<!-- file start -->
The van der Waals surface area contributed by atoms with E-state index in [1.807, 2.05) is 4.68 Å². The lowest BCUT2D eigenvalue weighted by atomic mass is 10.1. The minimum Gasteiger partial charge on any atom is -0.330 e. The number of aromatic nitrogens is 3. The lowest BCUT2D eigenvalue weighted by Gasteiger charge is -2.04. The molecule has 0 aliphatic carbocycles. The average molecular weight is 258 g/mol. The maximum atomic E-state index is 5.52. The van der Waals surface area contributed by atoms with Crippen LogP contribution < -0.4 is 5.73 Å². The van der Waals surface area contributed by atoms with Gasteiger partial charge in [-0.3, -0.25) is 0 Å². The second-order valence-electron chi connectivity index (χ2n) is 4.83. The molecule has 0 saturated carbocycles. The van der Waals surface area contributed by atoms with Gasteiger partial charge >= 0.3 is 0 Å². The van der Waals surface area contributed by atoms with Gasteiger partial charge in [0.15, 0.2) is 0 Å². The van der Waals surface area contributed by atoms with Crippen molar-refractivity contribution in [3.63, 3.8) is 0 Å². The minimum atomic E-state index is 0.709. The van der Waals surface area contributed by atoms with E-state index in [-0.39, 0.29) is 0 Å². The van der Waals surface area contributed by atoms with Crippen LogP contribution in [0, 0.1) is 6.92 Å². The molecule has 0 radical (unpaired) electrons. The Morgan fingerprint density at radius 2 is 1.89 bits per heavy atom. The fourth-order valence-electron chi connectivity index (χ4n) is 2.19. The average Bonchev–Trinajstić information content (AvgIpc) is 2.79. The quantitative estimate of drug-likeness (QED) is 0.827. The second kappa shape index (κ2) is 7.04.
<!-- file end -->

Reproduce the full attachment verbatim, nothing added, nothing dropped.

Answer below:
The van der Waals surface area contributed by atoms with E-state index in [1.807, 2.05) is 4.68 Å². The lowest BCUT2D eigenvalue weighted by atomic mass is 10.1. The minimum Gasteiger partial charge on any atom is -0.330 e. The number of aromatic nitrogens is 3. The lowest BCUT2D eigenvalue weighted by Gasteiger charge is -2.04. The molecule has 0 aliphatic carbocycles. The average molecular weight is 258 g/mol. The maximum atomic E-state index is 5.52. The van der Waals surface area contributed by atoms with Crippen LogP contribution < -0.4 is 5.73 Å². The van der Waals surface area contributed by atoms with Gasteiger partial charge in [-0.3, -0.25) is 0 Å². The second-order valence-electron chi connectivity index (χ2n) is 4.83. The molecule has 0 saturated carbocycles. The van der Waals surface area contributed by atoms with Gasteiger partial charge >= 0.3 is 0 Å². The van der Waals surface area contributed by atoms with Gasteiger partial charge in [0.15, 0.2) is 0 Å². The van der Waals surface area contributed by atoms with Crippen molar-refractivity contribution in [3.63, 3.8) is 0 Å². The minimum atomic E-state index is 0.709. The van der Waals surface area contributed by atoms with E-state index in [-0.39, 0.29) is 0 Å². The van der Waals surface area contributed by atoms with Crippen LogP contribution in [0, 0.1) is 6.92 Å². The molecule has 0 radical (unpaired) electrons. The Morgan fingerprint density at radius 2 is 1.89 bits per heavy atom. The fourth-order valence-electron chi connectivity index (χ4n) is 2.19. The average Bonchev–Trinajstić information content (AvgIpc) is 2.79. The quantitative estimate of drug-likeness (QED) is 0.827. The second kappa shape index (κ2) is 7.04.